How the PT Enriches The Saga

Live The Force, a Star Wars/lifestyle and fitness blog, had a post about the prequels enriching the other films:

The entire original trilogy benefits from the things we learned in the prequel’s. When Yoda is referred to as a great warrior we now know why. Obi-Wan Kenobi is no longer some strange old guy watching over Luke. We now know the great man that he was. Not only that, but we also now understand the sacrifice he makes for 20 years to safeguard Anakin’s son. The Emperor is no longer the “final boss” figure that appears at the end, but now we know how truly an absolutely evil he is. The satisfaction of watching him be thrown down the chasm is so much more gratifying now.

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4 Responses to “How the PT Enriches The Saga”

  1. Edward Diego Says:

    Actually only Luke assumed that Yoda is a great warrior. More so Yoda acts so eccentric in ESB because he wanted to test Lukes worldview and if he is capable to look beyond the physical – hence: a Jedi Master does not need to a be a strong & powerful person.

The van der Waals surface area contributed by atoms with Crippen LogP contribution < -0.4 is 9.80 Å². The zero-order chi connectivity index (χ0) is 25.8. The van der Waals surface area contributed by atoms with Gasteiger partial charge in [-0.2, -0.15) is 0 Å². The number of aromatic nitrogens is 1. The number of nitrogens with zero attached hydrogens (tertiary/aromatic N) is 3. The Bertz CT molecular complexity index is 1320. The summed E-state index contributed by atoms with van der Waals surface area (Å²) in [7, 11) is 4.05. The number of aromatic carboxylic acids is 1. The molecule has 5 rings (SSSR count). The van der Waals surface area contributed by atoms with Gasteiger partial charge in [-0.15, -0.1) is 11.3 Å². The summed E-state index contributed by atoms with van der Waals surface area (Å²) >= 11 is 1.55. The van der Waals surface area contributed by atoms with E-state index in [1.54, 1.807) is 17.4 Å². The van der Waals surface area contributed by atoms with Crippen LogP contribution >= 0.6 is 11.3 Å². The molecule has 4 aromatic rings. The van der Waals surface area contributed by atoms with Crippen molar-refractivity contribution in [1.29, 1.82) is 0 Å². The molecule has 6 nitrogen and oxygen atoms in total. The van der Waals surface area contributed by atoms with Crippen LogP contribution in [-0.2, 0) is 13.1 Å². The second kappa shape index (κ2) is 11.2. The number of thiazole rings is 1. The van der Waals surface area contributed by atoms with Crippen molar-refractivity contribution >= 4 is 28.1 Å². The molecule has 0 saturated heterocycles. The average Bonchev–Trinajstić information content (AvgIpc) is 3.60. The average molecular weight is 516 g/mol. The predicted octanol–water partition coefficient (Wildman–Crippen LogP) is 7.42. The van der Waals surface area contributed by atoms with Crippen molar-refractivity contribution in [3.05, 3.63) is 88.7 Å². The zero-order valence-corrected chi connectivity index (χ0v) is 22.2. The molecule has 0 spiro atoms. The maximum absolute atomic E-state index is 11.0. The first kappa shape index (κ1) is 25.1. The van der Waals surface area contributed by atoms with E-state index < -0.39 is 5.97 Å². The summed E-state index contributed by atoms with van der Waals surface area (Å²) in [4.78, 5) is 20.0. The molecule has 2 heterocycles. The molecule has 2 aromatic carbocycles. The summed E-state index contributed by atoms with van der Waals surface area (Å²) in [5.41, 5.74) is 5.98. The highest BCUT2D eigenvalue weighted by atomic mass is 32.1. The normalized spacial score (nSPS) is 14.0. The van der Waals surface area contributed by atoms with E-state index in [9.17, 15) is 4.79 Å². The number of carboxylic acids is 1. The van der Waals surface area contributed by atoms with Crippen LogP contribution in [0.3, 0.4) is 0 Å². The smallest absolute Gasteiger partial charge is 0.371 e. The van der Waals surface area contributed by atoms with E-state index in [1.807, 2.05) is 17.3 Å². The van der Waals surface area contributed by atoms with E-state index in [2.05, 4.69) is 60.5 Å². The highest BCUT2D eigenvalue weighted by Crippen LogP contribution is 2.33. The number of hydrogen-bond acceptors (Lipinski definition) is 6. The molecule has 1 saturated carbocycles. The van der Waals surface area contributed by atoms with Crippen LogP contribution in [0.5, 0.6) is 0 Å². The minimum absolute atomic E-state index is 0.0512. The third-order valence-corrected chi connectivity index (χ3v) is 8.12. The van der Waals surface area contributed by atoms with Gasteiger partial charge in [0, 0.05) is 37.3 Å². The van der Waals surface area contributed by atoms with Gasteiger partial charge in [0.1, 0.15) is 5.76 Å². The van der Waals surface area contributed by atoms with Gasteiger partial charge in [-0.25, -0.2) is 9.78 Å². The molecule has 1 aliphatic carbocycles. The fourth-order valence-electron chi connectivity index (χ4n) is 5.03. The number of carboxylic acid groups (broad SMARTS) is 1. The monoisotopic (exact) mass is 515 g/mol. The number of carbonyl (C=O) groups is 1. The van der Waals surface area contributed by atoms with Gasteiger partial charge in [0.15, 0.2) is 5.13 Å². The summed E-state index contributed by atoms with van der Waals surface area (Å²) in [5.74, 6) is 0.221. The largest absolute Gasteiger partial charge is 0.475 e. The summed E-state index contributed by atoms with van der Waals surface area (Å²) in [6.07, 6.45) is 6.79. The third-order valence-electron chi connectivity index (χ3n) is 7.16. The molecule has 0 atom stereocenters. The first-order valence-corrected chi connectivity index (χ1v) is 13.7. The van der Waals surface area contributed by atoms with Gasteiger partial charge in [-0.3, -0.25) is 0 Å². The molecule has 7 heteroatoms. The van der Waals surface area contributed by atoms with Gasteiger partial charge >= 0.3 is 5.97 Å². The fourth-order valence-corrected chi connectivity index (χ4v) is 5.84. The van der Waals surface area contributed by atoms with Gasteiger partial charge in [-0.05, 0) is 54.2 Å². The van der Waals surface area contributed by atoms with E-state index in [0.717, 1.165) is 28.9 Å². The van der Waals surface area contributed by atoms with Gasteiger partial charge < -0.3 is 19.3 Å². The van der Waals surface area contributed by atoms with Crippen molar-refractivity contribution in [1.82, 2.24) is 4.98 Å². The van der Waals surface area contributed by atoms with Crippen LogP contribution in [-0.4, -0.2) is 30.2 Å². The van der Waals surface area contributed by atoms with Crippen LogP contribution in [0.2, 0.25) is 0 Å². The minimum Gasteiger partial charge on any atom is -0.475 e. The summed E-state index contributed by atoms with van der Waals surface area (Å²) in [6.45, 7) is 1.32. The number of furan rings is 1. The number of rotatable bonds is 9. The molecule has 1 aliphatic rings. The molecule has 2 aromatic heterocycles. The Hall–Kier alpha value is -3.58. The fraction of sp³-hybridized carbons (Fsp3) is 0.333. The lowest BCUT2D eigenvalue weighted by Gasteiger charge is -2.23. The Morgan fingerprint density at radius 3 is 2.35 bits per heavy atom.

• blade57hrc Says:

      Jedi were guardians of peace & justice. They (not all of them of course) fought in the clone Wars. It’s safe to assume that the guy who trained them wasn’t just good at making sushi…

      Yoda’s behavior was eccentric throughout in various ways.
      I don’t recall anyone in the movies claiming a Jedi ”had” to be physically strong & powerfull.

    • Slicer87 Says:

      Yoda was being annoying to test Luke who quickly failed it.

  2. Keith Palmer Says:

    Interpretations of Yoda aside, I do always like seeing this general point made. I suppose I resist any attempt to proclaim “we had a perfectly fine trilogy and then Lucas tried to add stuff to it” because I can remember the late 1990s, when the generic opinion in online discussion of Star Wars always seemed to include complaints that Return of the Jedi had “totally dropped the ball,” with people trying to hold on to the space battle as something that only might make up for all the “cute stuff” in the movie… and the final confrontation between Luke and Darth Vader seemed more “just there” to those people. I suppose it’s a bit grandiose to think of the new movies as an elaborate effort to provide greater emphasis to one part of Return of the Jedi, but it’s a thought that does occur to me.

    (Of course, I do know there were people who were able to focus on “the redemption of Darth Vader” even back then, and I do have to admit that one of my very first reactions to The Phantom Menace was that George Lucas had tried to present “the primitives defeat the technologists” over again, this time making the primitives (in general) look more formidable and removing even the residual competence the stormtroopers had started with…)

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